Like many of our clients, you need to deliver positive public health outcomes so you can demonstrate that you are, in fact, improving the lives of individuals, families, and entire communities. It’s our job to find the best, most cost-effective ways to activate behaviors that will make your target audience healthy and you a success.

It is an incredibly difficult task to inspire even the most motivated individuals to own their health and take action toward improving it. Over many population health engagements, we have found that three critical factors consistently enable (or disable) success.

1. Solving the motivation mystery.

Let’s face it, most of us are less than adequately prepared for or committed to maintaining our optimal health. Health-related behaviors, good and bad, are complex and idiosyncratic. Myriad avoidance behaviors come into play, which means tapping into a motivational “live wire” is not a one-size-fits-all proposition. To find successful motivations, you’ll need to conduct solid qualitative research to discern the key emotional and rational drivers. You’ll also need to launch multiple messages, leverage digital media to target and segment audiences, and track the effectiveness of your creative.

2. Mapping the consumer journey.

Assuming you successfully engage consumers in a program or healthy action plan, be aware that this is just the beginning. Motivating and maintaining healthy lifestyle choices requires constant nurturing. Continuous reinforcement is necessary for habits to form, and this demands an in-depth knowledge of the consumer and their “journey” — a roadmap of their mindset and decision-making path. Too often, public health campaigns are launched without explicitly defining the target audience and the specific actions (conversions) necessary for success.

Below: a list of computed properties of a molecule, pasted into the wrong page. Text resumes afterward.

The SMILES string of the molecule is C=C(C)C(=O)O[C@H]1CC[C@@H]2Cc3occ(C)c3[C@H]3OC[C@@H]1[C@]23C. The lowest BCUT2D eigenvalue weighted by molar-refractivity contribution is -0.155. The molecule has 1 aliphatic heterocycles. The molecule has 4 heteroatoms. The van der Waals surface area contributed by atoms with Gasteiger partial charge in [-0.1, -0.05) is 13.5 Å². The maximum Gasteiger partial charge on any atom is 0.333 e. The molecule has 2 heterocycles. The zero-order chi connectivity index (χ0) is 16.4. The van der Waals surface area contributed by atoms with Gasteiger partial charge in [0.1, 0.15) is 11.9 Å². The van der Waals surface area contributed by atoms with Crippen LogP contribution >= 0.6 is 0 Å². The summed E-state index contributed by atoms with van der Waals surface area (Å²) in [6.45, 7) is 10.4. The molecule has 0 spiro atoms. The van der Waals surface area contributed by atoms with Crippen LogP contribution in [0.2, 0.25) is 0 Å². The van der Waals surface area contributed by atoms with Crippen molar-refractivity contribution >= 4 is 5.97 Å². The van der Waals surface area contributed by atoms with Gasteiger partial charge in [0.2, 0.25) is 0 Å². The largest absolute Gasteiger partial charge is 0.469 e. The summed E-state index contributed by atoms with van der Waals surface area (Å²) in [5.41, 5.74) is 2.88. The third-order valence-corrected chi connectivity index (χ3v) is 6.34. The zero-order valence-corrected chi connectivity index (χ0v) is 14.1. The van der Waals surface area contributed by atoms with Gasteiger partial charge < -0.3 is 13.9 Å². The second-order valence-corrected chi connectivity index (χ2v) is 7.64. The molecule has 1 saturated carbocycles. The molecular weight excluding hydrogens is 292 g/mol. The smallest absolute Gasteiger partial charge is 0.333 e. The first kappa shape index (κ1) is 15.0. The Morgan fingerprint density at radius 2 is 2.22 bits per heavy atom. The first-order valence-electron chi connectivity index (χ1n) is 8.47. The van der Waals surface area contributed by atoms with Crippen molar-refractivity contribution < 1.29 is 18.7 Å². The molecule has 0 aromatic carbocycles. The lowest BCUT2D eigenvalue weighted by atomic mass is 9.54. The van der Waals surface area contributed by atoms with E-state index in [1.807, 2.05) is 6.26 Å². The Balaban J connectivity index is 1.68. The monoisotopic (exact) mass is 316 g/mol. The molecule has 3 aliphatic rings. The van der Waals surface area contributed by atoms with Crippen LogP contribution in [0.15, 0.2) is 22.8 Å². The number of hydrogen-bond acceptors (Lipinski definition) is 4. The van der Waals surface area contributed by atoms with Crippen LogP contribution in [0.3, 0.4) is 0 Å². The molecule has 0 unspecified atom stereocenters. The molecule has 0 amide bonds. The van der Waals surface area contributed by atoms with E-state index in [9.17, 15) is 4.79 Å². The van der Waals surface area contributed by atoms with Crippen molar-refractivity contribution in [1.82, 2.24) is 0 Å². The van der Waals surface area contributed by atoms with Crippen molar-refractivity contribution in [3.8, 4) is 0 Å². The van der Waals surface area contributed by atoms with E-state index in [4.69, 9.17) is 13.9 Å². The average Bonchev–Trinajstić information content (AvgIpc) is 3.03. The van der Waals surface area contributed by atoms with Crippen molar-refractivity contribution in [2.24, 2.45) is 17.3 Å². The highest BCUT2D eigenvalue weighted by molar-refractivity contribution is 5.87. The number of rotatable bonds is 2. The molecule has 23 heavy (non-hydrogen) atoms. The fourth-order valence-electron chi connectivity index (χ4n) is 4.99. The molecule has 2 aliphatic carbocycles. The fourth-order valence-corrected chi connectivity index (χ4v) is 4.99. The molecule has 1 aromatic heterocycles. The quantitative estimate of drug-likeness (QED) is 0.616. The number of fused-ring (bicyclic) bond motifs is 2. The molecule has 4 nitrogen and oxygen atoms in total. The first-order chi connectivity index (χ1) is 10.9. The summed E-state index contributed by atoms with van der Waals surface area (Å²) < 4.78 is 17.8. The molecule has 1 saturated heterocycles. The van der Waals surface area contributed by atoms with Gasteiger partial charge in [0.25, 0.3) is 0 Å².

3. Collecting and sharing outcome data.

Systemic approaches designed to impact population health are often hampered by an inability to collect and share data on public health outcomes. Communication and feedback shared between medical providers, referral navigators, program providers, and payers is often rudimentary at best — and nonexistent at worst. Without data, how can you know whether you’re improving an individual’s or population’s health? Without data, what do you say to the funding sources you rely on when they ask about evidence and outcomes? Create a measurement plan (or logic model) for your campaign, and be sure to address the data collection channel and process. Consider all stakeholders that have a role in data collection and sharing (there are likely to be many).

In summary, give yourself a better chance at changing the health status of individuals and groups by

  • tapping into multiple motivational drivers
  • continuously supporting and nurturing individuals on their road to health
  • ensuring that all parties have access to outcome information and data

Though managing population health and improving public health are top priorities, they remain works in progress. There is much room for learning and improvement, but the challenges are well worth the effort. Contact us if you’d like to see how our experience can help strengthen your public health outcomes.